My point in referring to the doc I did was simply to state that respected members of the medical community who live and breathe peer-reviewed, double blind placebo studies still see merit in the modality regardless of the lack of "science." Not that we should believe what they do.

I have personally watched homeopathic remedies at VERY high dilutions (read: nothing of the original substance left) stop very physical reactions. My son is ANA reactive to several foods. In an exposure his remedy stops the hives and swelling. That's proof enough for me. And if you are going to argue the energy angle...I was calm and therefore the reaction didn't happen because I expected it not to...well, that's simply not hte case. I first gave him the remedy because we were looking for the epi-pen. I did not expect it to work. Even so if you believe in the energy behind it then you'd have to acknowledge also that homeopathy works. That's the point of the vibrational aspect.

I have also seen it work for spider bites in babies, reflux and constipation in infants, and in place of chemo on a patient who had leukemia with extremely enlarged cervical lymph nodes. Yeah. That was my mom. Our homeopath gave her a remedy that dropped her blood count (went from over 20,000 to under 5,000) and changed the feel (as in palpable difference) of the nodes. In about 3 days they went from rock hard which they had been for months to spongy, and then they disappeared.

Again, these are my experiences and I don't care how they worked, they did. I love homeopathy and I plan on sticking with it.

I will not respond to the computer thing. That's a little insane and I have no idea. I have heart of potentized electricity, but the example you cited sounds bizarre.

If you are needing to see "proof" then you may not find it. Then this may not be for you. That's fine. I have seen homeopathy perform what I consider to be miracles even in cases where placebos are rendered irrelevant. Has anyone actually used arnica and thought it didn't work? That's the remedy that generally sways disbelievers. Watching a bruise disappear before your eyes is pretty irrefutable evidence.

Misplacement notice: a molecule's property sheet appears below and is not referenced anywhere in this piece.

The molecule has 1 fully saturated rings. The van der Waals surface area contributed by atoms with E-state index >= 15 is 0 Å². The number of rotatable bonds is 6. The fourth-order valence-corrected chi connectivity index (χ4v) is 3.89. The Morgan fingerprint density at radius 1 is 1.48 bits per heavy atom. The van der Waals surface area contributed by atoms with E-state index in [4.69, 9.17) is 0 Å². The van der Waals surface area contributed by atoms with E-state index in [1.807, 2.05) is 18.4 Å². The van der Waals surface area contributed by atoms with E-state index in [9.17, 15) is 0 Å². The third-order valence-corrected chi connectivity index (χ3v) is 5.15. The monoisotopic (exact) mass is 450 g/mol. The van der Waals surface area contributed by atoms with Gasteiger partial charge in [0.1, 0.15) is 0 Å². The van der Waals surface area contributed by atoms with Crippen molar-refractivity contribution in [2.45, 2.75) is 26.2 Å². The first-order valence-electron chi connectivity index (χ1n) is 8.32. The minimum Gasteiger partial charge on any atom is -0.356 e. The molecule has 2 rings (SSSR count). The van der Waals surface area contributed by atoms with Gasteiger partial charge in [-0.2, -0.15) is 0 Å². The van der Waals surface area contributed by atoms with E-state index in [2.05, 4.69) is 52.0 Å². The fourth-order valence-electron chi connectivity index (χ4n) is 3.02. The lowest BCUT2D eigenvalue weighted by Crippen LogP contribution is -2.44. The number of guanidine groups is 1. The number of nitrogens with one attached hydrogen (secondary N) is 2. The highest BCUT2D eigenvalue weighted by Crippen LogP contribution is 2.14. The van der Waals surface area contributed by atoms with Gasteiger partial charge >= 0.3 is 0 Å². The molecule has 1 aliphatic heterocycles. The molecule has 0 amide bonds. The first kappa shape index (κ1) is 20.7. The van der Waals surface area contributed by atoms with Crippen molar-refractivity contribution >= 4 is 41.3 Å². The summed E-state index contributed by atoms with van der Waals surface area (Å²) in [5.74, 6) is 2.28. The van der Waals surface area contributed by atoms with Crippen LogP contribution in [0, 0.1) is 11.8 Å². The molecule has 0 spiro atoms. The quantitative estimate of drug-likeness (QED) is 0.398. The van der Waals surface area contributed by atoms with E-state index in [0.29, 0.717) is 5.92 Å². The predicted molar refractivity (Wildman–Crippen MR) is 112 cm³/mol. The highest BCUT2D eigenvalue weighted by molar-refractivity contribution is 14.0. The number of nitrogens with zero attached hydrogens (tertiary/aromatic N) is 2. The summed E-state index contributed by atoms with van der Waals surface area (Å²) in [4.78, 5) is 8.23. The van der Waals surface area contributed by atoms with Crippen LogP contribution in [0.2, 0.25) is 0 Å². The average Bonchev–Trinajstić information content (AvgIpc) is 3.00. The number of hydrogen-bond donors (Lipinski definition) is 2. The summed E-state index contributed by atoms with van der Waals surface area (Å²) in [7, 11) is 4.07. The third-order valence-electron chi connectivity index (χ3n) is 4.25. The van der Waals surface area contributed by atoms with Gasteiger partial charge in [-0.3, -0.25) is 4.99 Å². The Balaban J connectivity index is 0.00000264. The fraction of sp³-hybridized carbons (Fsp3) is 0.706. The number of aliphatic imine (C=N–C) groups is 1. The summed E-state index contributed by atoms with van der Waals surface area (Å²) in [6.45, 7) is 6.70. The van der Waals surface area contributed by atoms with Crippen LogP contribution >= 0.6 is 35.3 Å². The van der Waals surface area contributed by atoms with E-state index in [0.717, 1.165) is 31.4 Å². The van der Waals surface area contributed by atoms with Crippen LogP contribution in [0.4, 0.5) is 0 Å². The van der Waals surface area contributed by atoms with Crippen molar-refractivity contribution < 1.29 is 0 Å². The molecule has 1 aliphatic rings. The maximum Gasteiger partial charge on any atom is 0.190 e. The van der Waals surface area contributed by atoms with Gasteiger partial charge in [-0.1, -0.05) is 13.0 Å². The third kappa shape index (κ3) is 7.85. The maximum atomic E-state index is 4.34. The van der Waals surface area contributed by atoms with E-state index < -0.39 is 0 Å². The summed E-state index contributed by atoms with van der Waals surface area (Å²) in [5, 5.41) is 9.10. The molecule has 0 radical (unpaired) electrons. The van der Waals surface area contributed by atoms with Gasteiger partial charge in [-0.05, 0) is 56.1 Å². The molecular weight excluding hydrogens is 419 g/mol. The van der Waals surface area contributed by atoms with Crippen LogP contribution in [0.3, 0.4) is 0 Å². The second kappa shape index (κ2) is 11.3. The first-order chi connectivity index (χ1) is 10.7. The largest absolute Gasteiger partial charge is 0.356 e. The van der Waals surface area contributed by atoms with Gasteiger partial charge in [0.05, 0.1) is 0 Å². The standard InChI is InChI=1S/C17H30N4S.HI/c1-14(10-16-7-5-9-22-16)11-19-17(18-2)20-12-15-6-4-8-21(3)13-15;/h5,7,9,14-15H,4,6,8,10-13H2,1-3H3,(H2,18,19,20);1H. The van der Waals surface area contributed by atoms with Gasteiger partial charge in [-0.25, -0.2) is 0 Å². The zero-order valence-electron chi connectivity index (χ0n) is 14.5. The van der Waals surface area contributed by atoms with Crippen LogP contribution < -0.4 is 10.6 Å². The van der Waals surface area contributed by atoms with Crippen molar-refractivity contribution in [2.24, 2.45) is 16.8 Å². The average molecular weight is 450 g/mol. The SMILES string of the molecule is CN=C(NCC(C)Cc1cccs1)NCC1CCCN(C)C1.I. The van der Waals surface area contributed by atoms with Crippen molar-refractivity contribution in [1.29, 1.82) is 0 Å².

We all have our own choices when it comes to health. However I don't consider it my place to evangelize and convert. I'll share my perspective, but that's all. This is what I believe. Take it, or leave it.
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#10 of 70 Old 02-07-2008, 11:37 PM
 
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And homeopathy being a holistic therapy, the homeopath will also suggest other things (such as dietary changes) to help heal - how is it possible to separate which is doing the healing work? It isn´t.

.
I forgot to address this. I have seen several homeopaths and not one has used other therapies. A classical homeopath uses only homeopathy for that very reason.

A naturopath using homeopathy is a whole 'nother story. IME when they do it is used improperly as they just don't have the knowledge base. That's not to say they can't-just often they don't. Of the thousands of clinical hours required they are often only required around 250 to be in homeopathy.

Using a multifaceted approach DOES cloud the waters. Doing so shows a lack of understanding of homeopathy IMO.
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#11 of 70 Old 02-08-2008, 03:45 PM
 
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Has anyone actually used arnica and thought it didn't work? That's the remedy that generally sways disbelievers. Watching a bruise disappear before your eyes is pretty irrefutable evidence.
I use arnica herbal cream all the time (i.e. cream which is made with an oil actually infused with arnica) and yes that works almost unbelievably well. The arnica thing confuses me because clearly it works non-homeopathically, yet you would say that it would also do the same job if it was in a homeopathic dilution - but isn´t the point of homeopathy (the "proving"?) that if a substance that works homeopathically should show the opposite effect if given in non-homeopathic dosage. I hope you can understand what I mean by that. I think arnica is something that most people are confused by as they don´t understand the difference between homeopathic and non-homeopathic.

The examples you give are compelling and I have no reason to doubt your honesty or judgement, however if such clearcut reactions can be observed why is it not provable by study? This is what frustrates the sceptics like me.

I hope that there is homeopath out there that joins this thread soon, I would like to be convinced that there is something to it, something tangible that can be explained in terms of what we know is scientifically possible.
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#12 of 70 Old 02-08-2008, 07:23 PM